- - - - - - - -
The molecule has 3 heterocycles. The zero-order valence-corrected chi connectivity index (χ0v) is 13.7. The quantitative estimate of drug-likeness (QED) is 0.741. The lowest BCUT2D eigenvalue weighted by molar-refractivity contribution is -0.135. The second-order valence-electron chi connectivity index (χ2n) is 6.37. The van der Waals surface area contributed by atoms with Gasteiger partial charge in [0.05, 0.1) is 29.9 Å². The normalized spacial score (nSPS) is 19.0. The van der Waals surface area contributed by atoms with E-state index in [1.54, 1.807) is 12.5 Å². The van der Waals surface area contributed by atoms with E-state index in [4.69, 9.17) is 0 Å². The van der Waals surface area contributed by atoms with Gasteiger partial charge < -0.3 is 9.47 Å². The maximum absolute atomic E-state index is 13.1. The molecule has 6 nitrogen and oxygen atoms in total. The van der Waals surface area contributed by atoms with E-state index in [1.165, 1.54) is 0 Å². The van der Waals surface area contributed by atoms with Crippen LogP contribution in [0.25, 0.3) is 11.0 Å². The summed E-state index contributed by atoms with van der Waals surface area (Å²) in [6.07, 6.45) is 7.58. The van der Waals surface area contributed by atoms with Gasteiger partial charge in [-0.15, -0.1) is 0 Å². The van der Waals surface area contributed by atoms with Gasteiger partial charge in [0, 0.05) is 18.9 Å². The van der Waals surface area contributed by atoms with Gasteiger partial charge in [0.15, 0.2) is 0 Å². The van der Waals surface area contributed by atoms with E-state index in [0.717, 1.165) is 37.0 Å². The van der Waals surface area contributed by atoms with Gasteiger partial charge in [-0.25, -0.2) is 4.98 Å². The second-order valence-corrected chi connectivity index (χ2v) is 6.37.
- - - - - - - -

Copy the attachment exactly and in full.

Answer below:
The molecule has 3 heterocycles. The zero-order valence-corrected chi connectivity index (χ0v) is 13.7. The quantitative estimate of drug-likeness (QED) is 0.741. The lowest BCUT2D eigenvalue weighted by molar-refractivity contribution is -0.135. The second-order valence-electron chi connectivity index (χ2n) is 6.37. The van der Waals surface area contributed by atoms with Gasteiger partial charge in [0.05, 0.1) is 29.9 Å². The normalized spacial score (nSPS) is 19.0. The van der Waals surface area contributed by atoms with E-state index in [1.54, 1.807) is 12.5 Å². The van der Waals surface area contributed by atoms with E-state index in [4.69, 9.17) is 0 Å². The van der Waals surface area contributed by atoms with Gasteiger partial charge < -0.3 is 9.47 Å². The maximum absolute atomic E-state index is 13.1. The molecule has 6 nitrogen and oxygen atoms in total. The van der Waals surface area contributed by atoms with E-state index in [1.165, 1.54) is 0 Å². The van der Waals surface area contributed by atoms with Crippen LogP contribution in [0.25, 0.3) is 11.0 Å². The summed E-state index contributed by atoms with van der Waals surface area (Å²) in [6.07, 6.45) is 7.58. The van der Waals surface area contributed by atoms with Gasteiger partial charge in [-0.15, -0.1) is 0 Å². The van der Waals surface area contributed by atoms with Gasteiger partial charge in [0, 0.05) is 18.9 Å². The van der Waals surface area contributed by atoms with Gasteiger partial charge in [0.15, 0.2) is 0 Å². The van der Waals surface area contributed by atoms with E-state index in [0.717, 1.165) is 37.0 Å². The van der Waals surface area contributed by atoms with Gasteiger partial charge in [-0.25, -0.2) is 4.98 Å². The second-order valence-corrected chi connectivity index (χ2v) is 6.37.